BSV May Not Survive the Bear Market
Incompetent leadership and a bad week
Bitcoin Satoshi Vision, otherwise known as BSV, has not had a great week. The coin is near an all-time low, and the latest news cycle has been a series of gut punches to BSV leadership. When the leaders of the blockchain are a man faking to be Satoshi and a shady businessman, it's no surprise, though.
It started off with United States Judge Bloom ordering Craig Wright to pay an additional $43 million in prejudgment interest on top of the existing $100 million he owed to Ira Kleiman's company.
Ira Kleiman sued Craig Wright, claiming that Wright stole the Satoshi Bitcoin fortune from his late brother Dave. The lawsuit had been going on for years, but recently was settled with the Judge ordering Wright to pay $100 million to Ira, who is the head of Dave Kleiman's estate.
Unsurprisingly, Faketoshi has not paid a cent of it yet. If they ever do pay, it will certainly be from Calvin Ayre's pocketbook. He's the billionaire behind CoinGeek who funds BSV and Faketoshi's misadventures.
Next, web developer Jameson Lopp published an article on his blog discussing his attempt at running a BSV node. It did not go very well, to say the least. The node kept crashing despite what he did to try to make it work. Lopp ultimately discovered a bug that caused the node to keep downloading blocks without regard to block height, resulting in an inevitable crash.
Hilariously, BSV recently announced a new bug bounty program. It's doubtful they'll be giving Lopp a reward for his work.
Lopp occasionally writes pieces on BSV and Craig Wright, but he's mostly stayed out of it in recent years. A few years back, Lopp did release an important investigative piece for Bitcoin Magazine on Craig Wright's past fraud that got a lot of attention.
The week ended with a researcher on Twitter discovering that the Bitcoin Association, one of the entities behind the development of BSV, can declare any new block invalid, essentially making the blockchain now permissioned.
There do not appear to be any fundamentals behind BSV, which makes perfect sense given it's near all-time low price status. Calvin Ayre controls 60% or more of the network, and there's little to no actual organic traffic. Most of the transactions are trading bots.
In order to generate value in hodling BSV, Craig Wright does appear to have some strategies.
The first one is patent trolling with his company Nchain. They do this by exploiting legal loopholes allowing them to claim patents on inventions/designs that have no registered creator, such as Bitcoin.
In connection with the patent trolling, Craig Wright and his team spend much of their time suing people who oppose them in an effort to gain PR as Satoshi and attract attention to BSV. The catch is, they only sue people who don't intend to fight back.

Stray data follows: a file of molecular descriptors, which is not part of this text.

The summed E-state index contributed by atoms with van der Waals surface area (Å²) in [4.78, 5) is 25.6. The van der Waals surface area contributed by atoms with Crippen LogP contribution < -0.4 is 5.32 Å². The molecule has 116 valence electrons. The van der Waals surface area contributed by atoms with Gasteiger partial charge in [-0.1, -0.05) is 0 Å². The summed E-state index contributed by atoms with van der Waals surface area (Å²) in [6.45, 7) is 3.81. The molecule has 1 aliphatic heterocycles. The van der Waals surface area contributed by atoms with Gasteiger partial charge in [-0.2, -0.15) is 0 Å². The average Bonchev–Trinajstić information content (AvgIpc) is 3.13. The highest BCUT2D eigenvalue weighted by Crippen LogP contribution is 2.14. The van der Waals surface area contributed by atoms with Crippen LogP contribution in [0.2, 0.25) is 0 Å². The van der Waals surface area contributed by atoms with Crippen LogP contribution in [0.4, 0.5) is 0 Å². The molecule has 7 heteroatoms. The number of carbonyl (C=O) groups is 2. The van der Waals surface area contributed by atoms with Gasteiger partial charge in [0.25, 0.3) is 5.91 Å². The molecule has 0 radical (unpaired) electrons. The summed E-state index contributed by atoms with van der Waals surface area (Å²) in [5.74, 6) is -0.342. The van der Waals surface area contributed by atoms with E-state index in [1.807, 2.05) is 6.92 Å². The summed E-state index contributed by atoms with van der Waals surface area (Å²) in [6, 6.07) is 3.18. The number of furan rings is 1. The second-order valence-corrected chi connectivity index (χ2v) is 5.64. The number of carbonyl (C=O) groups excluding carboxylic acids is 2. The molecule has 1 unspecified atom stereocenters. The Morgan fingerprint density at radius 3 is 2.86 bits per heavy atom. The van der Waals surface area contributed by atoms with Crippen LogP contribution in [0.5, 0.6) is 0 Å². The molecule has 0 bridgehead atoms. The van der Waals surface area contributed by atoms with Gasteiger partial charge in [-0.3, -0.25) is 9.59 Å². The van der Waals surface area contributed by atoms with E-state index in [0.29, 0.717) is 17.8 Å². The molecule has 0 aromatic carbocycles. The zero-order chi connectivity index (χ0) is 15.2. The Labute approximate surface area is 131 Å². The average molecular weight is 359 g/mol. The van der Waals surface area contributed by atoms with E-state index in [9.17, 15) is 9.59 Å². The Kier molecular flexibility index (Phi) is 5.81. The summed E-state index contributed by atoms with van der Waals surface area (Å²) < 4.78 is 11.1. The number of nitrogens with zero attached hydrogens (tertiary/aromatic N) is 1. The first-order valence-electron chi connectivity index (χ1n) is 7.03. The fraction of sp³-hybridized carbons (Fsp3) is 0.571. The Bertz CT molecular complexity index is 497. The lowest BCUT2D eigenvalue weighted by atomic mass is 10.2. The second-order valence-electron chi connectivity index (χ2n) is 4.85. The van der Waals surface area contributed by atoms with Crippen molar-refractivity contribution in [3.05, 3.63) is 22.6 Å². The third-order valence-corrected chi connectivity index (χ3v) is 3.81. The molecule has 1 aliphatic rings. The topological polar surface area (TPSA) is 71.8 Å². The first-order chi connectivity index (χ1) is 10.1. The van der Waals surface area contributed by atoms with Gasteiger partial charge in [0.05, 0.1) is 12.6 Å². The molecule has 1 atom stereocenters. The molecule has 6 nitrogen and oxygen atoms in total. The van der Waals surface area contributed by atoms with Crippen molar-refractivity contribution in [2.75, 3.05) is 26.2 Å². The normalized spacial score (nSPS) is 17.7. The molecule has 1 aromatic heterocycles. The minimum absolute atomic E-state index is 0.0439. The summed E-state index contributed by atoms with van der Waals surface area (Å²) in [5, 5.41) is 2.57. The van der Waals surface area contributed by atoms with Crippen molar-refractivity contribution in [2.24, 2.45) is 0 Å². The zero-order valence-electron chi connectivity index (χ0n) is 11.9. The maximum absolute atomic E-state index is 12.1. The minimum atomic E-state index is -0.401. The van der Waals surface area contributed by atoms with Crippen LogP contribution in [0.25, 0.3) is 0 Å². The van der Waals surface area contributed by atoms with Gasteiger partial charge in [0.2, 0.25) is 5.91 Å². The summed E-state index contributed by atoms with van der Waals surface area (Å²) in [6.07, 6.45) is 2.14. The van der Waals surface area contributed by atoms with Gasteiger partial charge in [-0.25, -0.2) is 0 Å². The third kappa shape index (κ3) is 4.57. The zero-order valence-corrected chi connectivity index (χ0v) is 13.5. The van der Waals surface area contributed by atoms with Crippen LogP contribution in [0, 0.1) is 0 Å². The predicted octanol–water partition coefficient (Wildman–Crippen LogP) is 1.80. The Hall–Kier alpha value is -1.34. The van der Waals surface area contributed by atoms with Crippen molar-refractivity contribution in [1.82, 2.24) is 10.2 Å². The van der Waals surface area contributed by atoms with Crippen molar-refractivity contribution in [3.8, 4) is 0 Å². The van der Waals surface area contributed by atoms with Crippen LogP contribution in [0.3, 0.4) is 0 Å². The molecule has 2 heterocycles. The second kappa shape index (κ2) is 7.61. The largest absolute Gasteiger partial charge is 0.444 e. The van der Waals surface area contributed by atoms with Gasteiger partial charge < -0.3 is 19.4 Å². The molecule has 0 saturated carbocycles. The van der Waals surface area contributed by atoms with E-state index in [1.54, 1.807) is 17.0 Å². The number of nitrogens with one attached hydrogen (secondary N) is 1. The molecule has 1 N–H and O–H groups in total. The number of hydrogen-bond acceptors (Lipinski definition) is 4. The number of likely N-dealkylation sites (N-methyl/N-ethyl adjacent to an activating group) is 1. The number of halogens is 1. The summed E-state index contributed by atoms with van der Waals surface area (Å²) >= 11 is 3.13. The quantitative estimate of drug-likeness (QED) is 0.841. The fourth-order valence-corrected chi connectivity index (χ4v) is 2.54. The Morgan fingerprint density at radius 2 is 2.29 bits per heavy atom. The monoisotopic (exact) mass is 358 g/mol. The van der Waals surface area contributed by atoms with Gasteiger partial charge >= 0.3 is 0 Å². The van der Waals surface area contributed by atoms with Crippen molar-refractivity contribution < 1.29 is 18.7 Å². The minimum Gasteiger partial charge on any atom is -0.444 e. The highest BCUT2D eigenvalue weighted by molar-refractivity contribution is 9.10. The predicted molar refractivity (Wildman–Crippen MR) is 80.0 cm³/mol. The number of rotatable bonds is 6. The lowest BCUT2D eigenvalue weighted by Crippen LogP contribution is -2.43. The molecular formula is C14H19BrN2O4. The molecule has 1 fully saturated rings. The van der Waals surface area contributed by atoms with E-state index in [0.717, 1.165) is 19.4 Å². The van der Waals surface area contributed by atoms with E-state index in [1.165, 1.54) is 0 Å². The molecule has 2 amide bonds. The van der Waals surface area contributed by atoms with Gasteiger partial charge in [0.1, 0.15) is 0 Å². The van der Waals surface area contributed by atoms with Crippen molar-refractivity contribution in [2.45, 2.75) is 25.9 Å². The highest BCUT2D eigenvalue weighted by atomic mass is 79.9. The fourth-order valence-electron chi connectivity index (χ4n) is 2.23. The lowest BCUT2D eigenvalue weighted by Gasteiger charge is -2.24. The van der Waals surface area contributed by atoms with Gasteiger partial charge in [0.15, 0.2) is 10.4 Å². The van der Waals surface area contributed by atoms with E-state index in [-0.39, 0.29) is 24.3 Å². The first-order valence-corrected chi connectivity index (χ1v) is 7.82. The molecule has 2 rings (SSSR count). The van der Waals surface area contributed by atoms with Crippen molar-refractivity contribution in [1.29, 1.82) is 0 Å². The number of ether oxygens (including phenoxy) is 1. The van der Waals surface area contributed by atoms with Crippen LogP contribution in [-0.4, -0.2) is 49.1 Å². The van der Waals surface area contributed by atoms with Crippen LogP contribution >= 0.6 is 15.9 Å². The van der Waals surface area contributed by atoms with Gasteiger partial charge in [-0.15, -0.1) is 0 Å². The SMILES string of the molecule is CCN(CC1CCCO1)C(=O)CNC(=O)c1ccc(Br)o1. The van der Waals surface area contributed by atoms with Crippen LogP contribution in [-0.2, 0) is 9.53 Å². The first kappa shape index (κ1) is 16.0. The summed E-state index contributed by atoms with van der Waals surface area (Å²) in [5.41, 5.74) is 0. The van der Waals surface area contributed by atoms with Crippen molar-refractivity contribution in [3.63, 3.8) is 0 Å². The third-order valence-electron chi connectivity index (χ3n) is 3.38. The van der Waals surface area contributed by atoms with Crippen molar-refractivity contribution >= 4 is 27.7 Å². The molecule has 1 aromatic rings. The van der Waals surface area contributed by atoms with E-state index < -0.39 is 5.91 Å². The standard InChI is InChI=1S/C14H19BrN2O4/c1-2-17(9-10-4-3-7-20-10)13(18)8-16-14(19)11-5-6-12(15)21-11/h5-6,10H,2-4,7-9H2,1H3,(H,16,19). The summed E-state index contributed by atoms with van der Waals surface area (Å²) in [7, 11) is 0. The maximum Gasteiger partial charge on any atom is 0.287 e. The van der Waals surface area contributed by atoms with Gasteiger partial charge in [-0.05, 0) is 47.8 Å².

A successful example of this was when they sued Cobra, the anonymous person behind bitcoin.org, to take down the whitepaper, since they claim Wright wrote it and has the US patent for Bitcoin. Cobra didn't show up in court, and the case obviously went to Faketoshi.
Many of the lawsuits are not successful, however. They did this in the past with Adam Back and Vitalik Buterin after both men called out Wright out in public for being a fraud. Craig and his team ended up dropping both cases and paying the legal fees for both Adam and Vitalik.
In fact, another tactic they use is threatening legal lawsuits then never taking any action.
The big problem with court cases is that they take a long time to settle. It is no surprise that each time Wright wins a case, the BSV price goes up, but only for that day before plummeting again.
The psychology of a BSVer
BSV has not died yet, somehow. Besides Calvin Ayre's pockets, human psychology plays the next biggest role in why BSV still has some supporters barely keeping it afloat.
People simply fall prey to the concept of not wanting to lose.
BSV keeps falling like a knife, and their cult followers continue to catch it. They will keep buying until it hits zero in an effort to gain back their fiat. Put simply, these investors are inexperienced and would rather have a shot at regaining their initial investment, than cutting their losses and moving on to better investments.
It's always a sad moment in crypto when you come back with less fiat than you go in with.
Calvin Ayre has cleverly hired dozens of paid drones like Kurt Wuckert Jr to shill BSV on Twitter and various other platforms. They only have one talking point, which is that Craig is Satoshi, BSV is the real Bitcoin, and all accounts that call out their gibberish are Bitcoin dev Greg Maxwell.
Their cult followers trust them and their CoinGeek propaganda arm, so they believe it all and don't give any thought into why it's all obvious nonsense.
Unless Craig and Calvin can pull off something crazy, BSV has nothing going for it. Their last ditch effort at salvation seems to be the teranode update, which, like Ethereum 2.0, never seems to come and would just centralize the network even more.
There's only so much fraud and fiat from Calvin and Craig to go around. Given all the recent news, BSV may not survive the bear market.